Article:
While many were disappointed that Steam support for Windows Mixed Reality wasn’t pegged for the same release date as the Window 10 Fall Creators Update, gamers aren’t left high and dry with Microsoft’s sizeable autumn addition. The company is currently preparing to roll out two new technologies that comprise its upcoming anti-cheat platform.
TruePlay is the first of the two new bits of tech, which Microsoft states is aiming to provide a “new set of tools to combat cheating within their PC games.” This works in a similar way to the industry standard Valve Anti-Cheat (VAC) system.
The second piece of tech is called Game Monitor, in which the operating system corresponds with specific games to draw out cheating tools installed on the system directly, explains TechPowerUp. It’s forecast to potentially become a requirement for specific titles, particularly with multiplayer.
Unfortunately, many games will still have to rely on the VAC system alone as the TruePlay API is currently limited to titles on the Universal Windows Platform (UWP). While it is not confirmed that the same is true for Game Monitor, it is more than likely Microsoft’s intention to trial and build upon these new features on its own games before the idea of rolling it out to multiple platforms comes into discussion.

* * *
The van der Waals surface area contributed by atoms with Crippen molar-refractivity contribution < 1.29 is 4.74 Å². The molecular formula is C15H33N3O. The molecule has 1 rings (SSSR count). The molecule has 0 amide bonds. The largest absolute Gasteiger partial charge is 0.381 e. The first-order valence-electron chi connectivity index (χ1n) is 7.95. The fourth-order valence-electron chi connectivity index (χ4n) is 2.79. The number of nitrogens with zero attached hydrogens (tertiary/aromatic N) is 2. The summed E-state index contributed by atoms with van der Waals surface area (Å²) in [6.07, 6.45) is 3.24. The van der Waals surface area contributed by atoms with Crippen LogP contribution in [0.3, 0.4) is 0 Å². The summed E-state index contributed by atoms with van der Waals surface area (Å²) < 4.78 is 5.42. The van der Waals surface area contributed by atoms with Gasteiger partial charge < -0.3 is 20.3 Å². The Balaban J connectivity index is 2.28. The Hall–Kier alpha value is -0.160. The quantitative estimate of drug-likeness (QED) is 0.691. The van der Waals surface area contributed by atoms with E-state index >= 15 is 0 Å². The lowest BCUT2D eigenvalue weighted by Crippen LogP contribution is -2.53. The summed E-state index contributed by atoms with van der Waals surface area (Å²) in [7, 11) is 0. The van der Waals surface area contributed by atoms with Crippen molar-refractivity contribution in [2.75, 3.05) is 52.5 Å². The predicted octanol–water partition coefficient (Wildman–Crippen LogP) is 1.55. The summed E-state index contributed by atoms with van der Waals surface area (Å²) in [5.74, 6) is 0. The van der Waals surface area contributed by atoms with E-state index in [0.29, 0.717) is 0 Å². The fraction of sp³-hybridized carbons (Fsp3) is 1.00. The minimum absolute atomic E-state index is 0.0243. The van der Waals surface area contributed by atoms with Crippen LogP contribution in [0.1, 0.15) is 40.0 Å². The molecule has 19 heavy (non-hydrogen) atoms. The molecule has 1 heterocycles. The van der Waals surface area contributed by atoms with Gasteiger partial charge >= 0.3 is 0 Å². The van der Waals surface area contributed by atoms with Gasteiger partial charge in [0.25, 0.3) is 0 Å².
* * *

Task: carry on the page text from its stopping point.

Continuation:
“A game enrolled in TruePlay will run in a protected process, which mitigates a class of common attacks. Additionally, a Windows service will monitor gaming sessions for behaviors and manipulations that are common in cheating scenarios. These data will be collected, and alerts will be generated only when cheating behavior appears to be occurring. To ensure and protect customer privacy while preventing false positives, these data are only shared with developers after processing has determined cheating is likely to have occurred.”
And for developers concerned over their game not requiring active game monitoring, Microsoft has that covered too. “TruePlay is not a “block on launch” experience—customers who have not opted into TruePlay’s game monitoring are still able to launch protected games. Developers can then make decisions around which experiences are allowed from within their games. Whatever the decision, use the provided APIs to indicate to the system whether active game monitoring is required.”
The Windows Fall Creators Update is officially set to land on systems tomorrow, Tuesday October 17th.
KitGuru Says: Many seem concerned that this is another attempt for Microsoft to install monitoring software onto systems, or that the anti-cheat measures might cause potential dips in performance like previous attempts. Still, it’s good to see the company making an effort to quell cheaters which seem to be in more abundance than ever. What do you think about TruePlay and Game Monitor?